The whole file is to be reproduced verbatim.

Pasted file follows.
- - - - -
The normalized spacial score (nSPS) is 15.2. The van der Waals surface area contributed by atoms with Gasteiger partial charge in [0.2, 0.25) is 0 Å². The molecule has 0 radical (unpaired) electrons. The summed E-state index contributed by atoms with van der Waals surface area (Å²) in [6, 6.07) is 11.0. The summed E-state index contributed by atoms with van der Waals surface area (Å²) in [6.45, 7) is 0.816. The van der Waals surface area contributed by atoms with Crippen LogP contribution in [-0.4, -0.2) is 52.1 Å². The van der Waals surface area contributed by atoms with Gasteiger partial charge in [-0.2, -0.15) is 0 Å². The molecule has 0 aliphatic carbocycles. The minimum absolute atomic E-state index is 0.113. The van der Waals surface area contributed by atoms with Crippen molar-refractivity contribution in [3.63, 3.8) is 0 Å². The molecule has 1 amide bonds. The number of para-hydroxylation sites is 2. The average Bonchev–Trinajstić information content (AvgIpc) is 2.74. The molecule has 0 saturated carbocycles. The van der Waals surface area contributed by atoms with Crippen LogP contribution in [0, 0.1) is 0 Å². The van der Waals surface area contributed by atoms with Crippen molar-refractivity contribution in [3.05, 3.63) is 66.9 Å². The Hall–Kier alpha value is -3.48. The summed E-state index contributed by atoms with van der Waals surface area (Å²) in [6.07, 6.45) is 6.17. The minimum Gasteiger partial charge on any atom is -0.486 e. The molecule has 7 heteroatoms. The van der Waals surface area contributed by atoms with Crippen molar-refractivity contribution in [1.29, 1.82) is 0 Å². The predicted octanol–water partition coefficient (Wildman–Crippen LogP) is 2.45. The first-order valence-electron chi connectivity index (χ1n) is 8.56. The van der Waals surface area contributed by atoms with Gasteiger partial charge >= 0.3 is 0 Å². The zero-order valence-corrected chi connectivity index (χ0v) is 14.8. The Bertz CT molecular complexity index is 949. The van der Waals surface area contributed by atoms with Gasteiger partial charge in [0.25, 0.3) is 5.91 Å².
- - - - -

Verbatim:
The normalized spacial score (nSPS) is 15.2. The van der Waals surface area contributed by atoms with Gasteiger partial charge in [0.2, 0.25) is 0 Å². The molecule has 0 radical (unpaired) electrons. The summed E-state index contributed by atoms with van der Waals surface area (Å²) in [6, 6.07) is 11.0. The summed E-state index contributed by atoms with van der Waals surface area (Å²) in [6.45, 7) is 0.816. The van der Waals surface area contributed by atoms with Crippen LogP contribution in [-0.4, -0.2) is 52.1 Å². The van der Waals surface area contributed by atoms with Gasteiger partial charge in [-0.2, -0.15) is 0 Å². The molecule has 0 aliphatic carbocycles. The minimum absolute atomic E-state index is 0.113. The van der Waals surface area contributed by atoms with Crippen molar-refractivity contribution in [3.63, 3.8) is 0 Å². The molecule has 1 amide bonds. The number of para-hydroxylation sites is 2. The average Bonchev–Trinajstić information content (AvgIpc) is 2.74. The molecule has 0 saturated carbocycles. The van der Waals surface area contributed by atoms with Crippen LogP contribution in [0, 0.1) is 0 Å². The van der Waals surface area contributed by atoms with Crippen molar-refractivity contribution in [3.05, 3.63) is 66.9 Å². The Hall–Kier alpha value is -3.48. The summed E-state index contributed by atoms with van der Waals surface area (Å²) in [6.07, 6.45) is 6.17. The minimum Gasteiger partial charge on any atom is -0.486 e. The molecule has 7 heteroatoms. The van der Waals surface area contributed by atoms with Crippen molar-refractivity contribution in [1.29, 1.82) is 0 Å². The predicted octanol–water partition coefficient (Wildman–Crippen LogP) is 2.45. The first-order valence-electron chi connectivity index (χ1n) is 8.56. The van der Waals surface area contributed by atoms with Gasteiger partial charge >= 0.3 is 0 Å². The zero-order valence-corrected chi connectivity index (χ0v) is 14.8. The Bertz CT molecular complexity index is 949. The van der Waals surface area contributed by atoms with Gasteiger partial charge in [0.25, 0.3) is 5.91 Å².